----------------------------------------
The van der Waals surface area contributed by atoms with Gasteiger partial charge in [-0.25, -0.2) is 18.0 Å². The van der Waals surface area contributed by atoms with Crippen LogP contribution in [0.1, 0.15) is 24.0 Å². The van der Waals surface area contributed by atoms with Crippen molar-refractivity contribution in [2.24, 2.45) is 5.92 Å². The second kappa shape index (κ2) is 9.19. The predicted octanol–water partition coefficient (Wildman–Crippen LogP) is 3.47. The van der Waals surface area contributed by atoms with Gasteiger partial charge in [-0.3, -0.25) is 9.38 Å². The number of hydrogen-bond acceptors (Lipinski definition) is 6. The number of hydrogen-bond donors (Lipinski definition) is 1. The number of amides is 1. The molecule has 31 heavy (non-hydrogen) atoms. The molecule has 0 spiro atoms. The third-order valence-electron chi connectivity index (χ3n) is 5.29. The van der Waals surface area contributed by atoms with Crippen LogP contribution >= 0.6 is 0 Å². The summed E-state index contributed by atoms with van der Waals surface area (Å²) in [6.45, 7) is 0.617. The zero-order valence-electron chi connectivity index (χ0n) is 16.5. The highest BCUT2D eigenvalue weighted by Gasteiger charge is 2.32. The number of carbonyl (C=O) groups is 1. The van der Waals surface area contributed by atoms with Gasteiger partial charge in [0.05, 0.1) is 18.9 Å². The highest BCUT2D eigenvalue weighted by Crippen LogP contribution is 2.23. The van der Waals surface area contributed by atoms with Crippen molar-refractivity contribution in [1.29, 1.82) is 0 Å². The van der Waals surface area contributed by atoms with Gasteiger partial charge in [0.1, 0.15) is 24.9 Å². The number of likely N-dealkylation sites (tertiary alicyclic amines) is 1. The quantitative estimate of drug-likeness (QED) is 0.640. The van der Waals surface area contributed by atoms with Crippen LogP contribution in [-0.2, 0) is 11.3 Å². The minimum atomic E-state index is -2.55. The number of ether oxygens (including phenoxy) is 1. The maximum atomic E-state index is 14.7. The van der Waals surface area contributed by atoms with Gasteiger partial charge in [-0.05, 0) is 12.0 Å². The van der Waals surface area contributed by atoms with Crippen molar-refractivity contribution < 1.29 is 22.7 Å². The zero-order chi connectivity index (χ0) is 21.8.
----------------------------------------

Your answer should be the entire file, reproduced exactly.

The van der Waals surface area contributed by atoms with Gasteiger partial charge in [-0.25, -0.2) is 18.0 Å². The van der Waals surface area contributed by atoms with Crippen LogP contribution in [0.1, 0.15) is 24.0 Å². The van der Waals surface area contributed by atoms with Crippen molar-refractivity contribution in [2.24, 2.45) is 5.92 Å². The second kappa shape index (κ2) is 9.19. The predicted octanol–water partition coefficient (Wildman–Crippen LogP) is 3.47. The van der Waals surface area contributed by atoms with Gasteiger partial charge in [-0.3, -0.25) is 9.38 Å². The number of hydrogen-bond acceptors (Lipinski definition) is 6. The number of hydrogen-bond donors (Lipinski definition) is 1. The number of amides is 1. The molecule has 31 heavy (non-hydrogen) atoms. The molecule has 0 spiro atoms. The third-order valence-electron chi connectivity index (χ3n) is 5.29. The van der Waals surface area contributed by atoms with Crippen LogP contribution >= 0.6 is 0 Å². The summed E-state index contributed by atoms with van der Waals surface area (Å²) in [6.45, 7) is 0.617. The zero-order valence-electron chi connectivity index (χ0n) is 16.5. The highest BCUT2D eigenvalue weighted by Gasteiger charge is 2.32. The number of carbonyl (C=O) groups is 1. The van der Waals surface area contributed by atoms with Gasteiger partial charge in [0.05, 0.1) is 18.9 Å². The highest BCUT2D eigenvalue weighted by Crippen LogP contribution is 2.23. The van der Waals surface area contributed by atoms with Crippen molar-refractivity contribution in [1.29, 1.82) is 0 Å². The van der Waals surface area contributed by atoms with Gasteiger partial charge in [0.1, 0.15) is 24.9 Å². The number of likely N-dealkylation sites (tertiary alicyclic amines) is 1. The quantitative estimate of drug-likeness (QED) is 0.640. The van der Waals surface area contributed by atoms with Crippen LogP contribution in [-0.2, 0) is 11.3 Å². The minimum atomic E-state index is -2.55. The number of ether oxygens (including phenoxy) is 1. The maximum atomic E-state index is 14.7. The van der Waals surface area contributed by atoms with Gasteiger partial charge in [-0.05, 0) is 12.0 Å². The van der Waals surface area contributed by atoms with Crippen molar-refractivity contribution < 1.29 is 22.7 Å². The zero-order chi connectivity index (χ0) is 21.8.